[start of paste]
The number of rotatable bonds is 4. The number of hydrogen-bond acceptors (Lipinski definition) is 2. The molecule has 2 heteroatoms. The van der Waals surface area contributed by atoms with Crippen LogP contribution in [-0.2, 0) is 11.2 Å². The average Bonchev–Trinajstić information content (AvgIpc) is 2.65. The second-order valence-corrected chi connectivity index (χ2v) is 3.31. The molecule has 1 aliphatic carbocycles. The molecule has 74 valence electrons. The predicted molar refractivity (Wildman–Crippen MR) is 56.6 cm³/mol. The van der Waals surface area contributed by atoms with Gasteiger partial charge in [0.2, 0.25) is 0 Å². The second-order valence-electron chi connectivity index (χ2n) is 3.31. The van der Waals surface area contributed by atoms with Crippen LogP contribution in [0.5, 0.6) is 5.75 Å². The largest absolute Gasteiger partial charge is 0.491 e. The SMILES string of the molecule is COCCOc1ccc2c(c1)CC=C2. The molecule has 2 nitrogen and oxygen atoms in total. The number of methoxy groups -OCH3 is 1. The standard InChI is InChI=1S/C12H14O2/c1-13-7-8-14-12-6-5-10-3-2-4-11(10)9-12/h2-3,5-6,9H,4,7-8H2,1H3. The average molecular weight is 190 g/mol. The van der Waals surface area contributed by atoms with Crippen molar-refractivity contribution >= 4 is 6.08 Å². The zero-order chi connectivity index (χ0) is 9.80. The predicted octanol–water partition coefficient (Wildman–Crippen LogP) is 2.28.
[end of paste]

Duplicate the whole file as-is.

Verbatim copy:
The number of rotatable bonds is 4. The number of hydrogen-bond acceptors (Lipinski definition) is 2. The molecule has 2 heteroatoms. The van der Waals surface area contributed by atoms with Crippen LogP contribution in [-0.2, 0) is 11.2 Å². The average Bonchev–Trinajstić information content (AvgIpc) is 2.65. The second-order valence-corrected chi connectivity index (χ2v) is 3.31. The molecule has 1 aliphatic carbocycles. The molecule has 74 valence electrons. The predicted molar refractivity (Wildman–Crippen MR) is 56.6 cm³/mol. The van der Waals surface area contributed by atoms with Gasteiger partial charge in [0.2, 0.25) is 0 Å². The second-order valence-electron chi connectivity index (χ2n) is 3.31. The van der Waals surface area contributed by atoms with Crippen LogP contribution in [0.5, 0.6) is 5.75 Å². The largest absolute Gasteiger partial charge is 0.491 e. The SMILES string of the molecule is COCCOc1ccc2c(c1)CC=C2. The molecule has 2 nitrogen and oxygen atoms in total. The number of methoxy groups -OCH3 is 1. The standard InChI is InChI=1S/C12H14O2/c1-13-7-8-14-12-6-5-10-3-2-4-11(10)9-12/h2-3,5-6,9H,4,7-8H2,1H3. The average molecular weight is 190 g/mol. The van der Waals surface area contributed by atoms with Crippen molar-refractivity contribution >= 4 is 6.08 Å². The zero-order chi connectivity index (χ0) is 9.80. The predicted octanol–water partition coefficient (Wildman–Crippen LogP) is 2.28.